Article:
If you buy a high-yielding dividend stock that's trading at a low earnings multiple, it can significantly improve your odds of making a good profit on your investment. Although the outlook for the economy may not be the greatest, if you're a long-term investor, you just need to be confident that the businesses you're investing in will be able to weather the current storm and remain good buys afterward.

Pfizer (PFE -1.32%) and Goldman Sachs (GS 1.00%) are stocks that should be fairly safe investments to hang on to here. While there is some near-term risk facing these companies, over the long haul they should make for safe pillars that you can build your portfolio around. 

1. Pfizer

Pfizer is a top name in healthcare, but investors have been bearish on the outlook for the business in a post-COVID world. For investors who can look beyond that, however, there's an incredible buying opportunity.

The company expects to add $25 billion to its top line by 2030 through a combination of its recent acquisitions and its own pipeline of vaccines and drugs. For a business that has more than $35 billion on its books in cash and short-term investments, Pfizer also has plenty of resources at its disposal that can help the company seek out more acquisitions or spend more on research and development to strengthen its growth prospects even further.

Although there's some risk and uncertainty about how the company will be able to make up for a drop in COVID-19 vaccine revenue, the stock's low price-to-earnings multiple of less than 10 already looks to have priced in a good chunk of that risk. Plus, Pfizer has a possible treatment for long COVID as well as a combination vaccine for COVID and the flu, so future revenue from COVID-related products could still be well into the billions. This year, Pfizer will generate more than $50 billion in revenue from its COVID-19 vaccine and pill.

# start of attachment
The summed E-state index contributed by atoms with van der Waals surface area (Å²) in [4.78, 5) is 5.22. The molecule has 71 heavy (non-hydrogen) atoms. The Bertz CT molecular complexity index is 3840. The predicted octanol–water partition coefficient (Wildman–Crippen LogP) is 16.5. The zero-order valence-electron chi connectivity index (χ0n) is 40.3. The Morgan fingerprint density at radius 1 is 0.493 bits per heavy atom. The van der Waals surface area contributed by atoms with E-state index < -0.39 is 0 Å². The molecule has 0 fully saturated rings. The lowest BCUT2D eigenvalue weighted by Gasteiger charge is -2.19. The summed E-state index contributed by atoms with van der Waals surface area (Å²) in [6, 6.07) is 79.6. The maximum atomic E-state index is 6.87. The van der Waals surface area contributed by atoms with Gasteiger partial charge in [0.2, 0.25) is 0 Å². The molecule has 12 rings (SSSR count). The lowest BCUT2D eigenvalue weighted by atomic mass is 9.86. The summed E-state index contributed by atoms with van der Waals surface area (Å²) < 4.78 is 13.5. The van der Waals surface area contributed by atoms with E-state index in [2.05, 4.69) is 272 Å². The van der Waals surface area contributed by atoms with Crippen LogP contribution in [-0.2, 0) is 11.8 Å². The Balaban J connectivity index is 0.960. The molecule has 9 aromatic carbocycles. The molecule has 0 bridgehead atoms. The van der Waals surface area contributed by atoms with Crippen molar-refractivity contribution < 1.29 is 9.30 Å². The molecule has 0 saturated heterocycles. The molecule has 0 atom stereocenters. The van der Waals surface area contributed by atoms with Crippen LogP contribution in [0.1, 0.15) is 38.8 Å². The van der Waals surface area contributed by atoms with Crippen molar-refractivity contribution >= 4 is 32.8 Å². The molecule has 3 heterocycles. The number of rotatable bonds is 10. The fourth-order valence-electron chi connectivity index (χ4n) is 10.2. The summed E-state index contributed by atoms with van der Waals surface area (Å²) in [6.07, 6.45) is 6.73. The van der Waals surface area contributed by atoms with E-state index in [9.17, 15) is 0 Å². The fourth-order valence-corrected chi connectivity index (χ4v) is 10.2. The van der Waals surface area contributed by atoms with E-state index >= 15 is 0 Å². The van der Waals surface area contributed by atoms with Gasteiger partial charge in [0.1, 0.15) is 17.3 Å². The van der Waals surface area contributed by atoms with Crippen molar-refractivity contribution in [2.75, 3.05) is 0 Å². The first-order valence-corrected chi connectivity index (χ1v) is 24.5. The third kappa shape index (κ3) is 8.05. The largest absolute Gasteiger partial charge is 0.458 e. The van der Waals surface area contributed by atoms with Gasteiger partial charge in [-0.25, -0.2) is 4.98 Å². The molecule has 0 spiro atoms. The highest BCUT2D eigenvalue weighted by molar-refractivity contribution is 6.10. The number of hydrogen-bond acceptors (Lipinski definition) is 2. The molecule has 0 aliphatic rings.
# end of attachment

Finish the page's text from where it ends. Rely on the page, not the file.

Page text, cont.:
Down 17% this year, Pfizer's stock has performed in line with the markets. At its reduced price, income investors have the opportunity to grab a great yield, as Pfizer's stock now pays 3.4% -- double the S&P 500 average of 1.7%.

2. Goldman Sachs

Shares of top investment bank Goldman Sachs have been rising of late, and on a year-to-date basis they are up almost 1%. Like Pfizer, the investment bank also trades at around 10 times its earnings. Financial stocks don't normally trade at large earnings multiples, but this is still low for Goldman -- over the past decade, it has had an average earnings multiple of almost 12. And the valuation is also a bit higher with financial stocks surging recently thanks to better-than-expected inflation numbers reported earlier this month. If that trend doesn't continue, Goldman's rally could be brief.

Revenue of just under $12 billion for the period ended Sept. 30 was down 12% year over year as the company's investment banking business struggled due to a softer market and less activity with respect to mergers and acquisitions. However, these are cyclical issues and the company is making efforts to bolster its financials, such as by restructuring its business and limiting its exposure to consumer products, which have been a drag on its bottom line. 

Amid a reorganization and the economy facing an uncertain future, Goldman Sachs can seem like a bit of a contrarian investment right now. But its reduced valuation makes it an attractive option for long-term investors as the business is likely to succeed when looking at the much wider time frame. Goldman's stock also offers an above-average yield of 2.6%. And with a payout ratio of 25%, it looks incredibly safe.

Although the stock has been rallying of late, it remains cheap. It could do even better, especially if Goldman's restructuring pays off and leads to greater profitability in the long run. Buying and holding the stock today could be a great move for long-term investors to make.